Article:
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Used scan disk and discovered that there are 3072 bytes in bad sectors. That would make 6 bad sectors. Otherwise I am drawing blanks on the Norton/tech solution. However the disk is only partially full as 1 meg still remains untouched. And I just remembered that the bulk of my 'Net gif files are also lost on the suspect disk. Seriously guys, can you provide me with further guidance?

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  #10  
Old 03-01-2000, 08:44 PM
Yeah Yeah is offline
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This happens to me all the time because I never buy new floppies, I recyle old ones.

My suggestions:

1. When you have a troublesome floppy (regardless of what error message you receive), run Scandisk. Regardless of what it reports, tell Scandisk to continue with a surface scan. If it finds bad sectors, click on "More Info" and it will tell you which file, if any, was corrupted because it stored data in the bad sector. Write down the name of the file. Scandisk will then ask you if it should try to fix the problem by (a) trying to salvage the data by moving it to a good sector and (b) marking the bad sector as bad (so that no computer will write data in the bad sector in the future).

2. When Scandisk has finished scanning the entire disk surface and tried to fix all the errors, look at the list of corrupted files you wrote down and kiss them goodbye. (Actually, you can try to read or use the "fixed" files but in my experience they are usually damaged beyond simple repair. If they are really, really important, you could try to get an expert to salvage them using Norton Untilities.)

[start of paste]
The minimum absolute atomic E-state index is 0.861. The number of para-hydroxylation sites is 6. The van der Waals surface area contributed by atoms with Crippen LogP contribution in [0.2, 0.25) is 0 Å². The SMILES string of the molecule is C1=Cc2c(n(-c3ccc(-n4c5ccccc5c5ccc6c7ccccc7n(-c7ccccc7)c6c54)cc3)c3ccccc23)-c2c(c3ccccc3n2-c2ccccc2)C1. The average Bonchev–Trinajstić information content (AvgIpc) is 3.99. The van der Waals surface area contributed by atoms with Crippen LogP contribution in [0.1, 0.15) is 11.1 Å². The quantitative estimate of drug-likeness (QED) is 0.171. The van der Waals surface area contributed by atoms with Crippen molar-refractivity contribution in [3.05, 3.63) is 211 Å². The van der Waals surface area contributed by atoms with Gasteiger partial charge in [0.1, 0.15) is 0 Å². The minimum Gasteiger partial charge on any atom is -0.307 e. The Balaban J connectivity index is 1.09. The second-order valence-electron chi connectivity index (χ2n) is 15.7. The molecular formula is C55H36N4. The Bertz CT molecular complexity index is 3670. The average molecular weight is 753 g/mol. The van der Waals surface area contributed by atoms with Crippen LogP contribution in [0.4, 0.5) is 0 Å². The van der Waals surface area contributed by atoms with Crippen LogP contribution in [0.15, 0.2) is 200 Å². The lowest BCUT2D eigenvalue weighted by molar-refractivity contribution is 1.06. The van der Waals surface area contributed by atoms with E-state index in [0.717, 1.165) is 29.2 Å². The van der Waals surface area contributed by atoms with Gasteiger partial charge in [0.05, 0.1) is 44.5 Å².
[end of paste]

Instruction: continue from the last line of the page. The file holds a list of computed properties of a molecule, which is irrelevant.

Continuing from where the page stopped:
3. In the future:

(a) Before putting important data on a floppy, run Scandisk with surface scan (takes a few minutes)to verify that the disk is good. If Scandisk finds bad sectors and marks them, you can still use the disk, but its capacity will be reduced and you can expect more bad sectors to develop over time.
(If Scandisk does not find bad sectors, the disks capacity is not reduced and you can expect bad sectors to develop over time.)

(b) If the files are important, use two floppies and make duplicate copies.

(c) When you put the disks in your computer, scan them for viruses before you do anything else.
  #11  
Old 03-01-2000, 09:05 PM
dragonfly98 dragonfly98 is offline
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Quote:
Originally posted by dragonfly98:

I use the free-nets available at the public libraries here. Please help.
And that's about [b]all[/] that I use. Thanks for the help and suggestions.



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"What's right is only half of what's wrong
and I want a short-haired girl
Who sometimes wears it twice as long"
George Harrison - Old Brown Shoe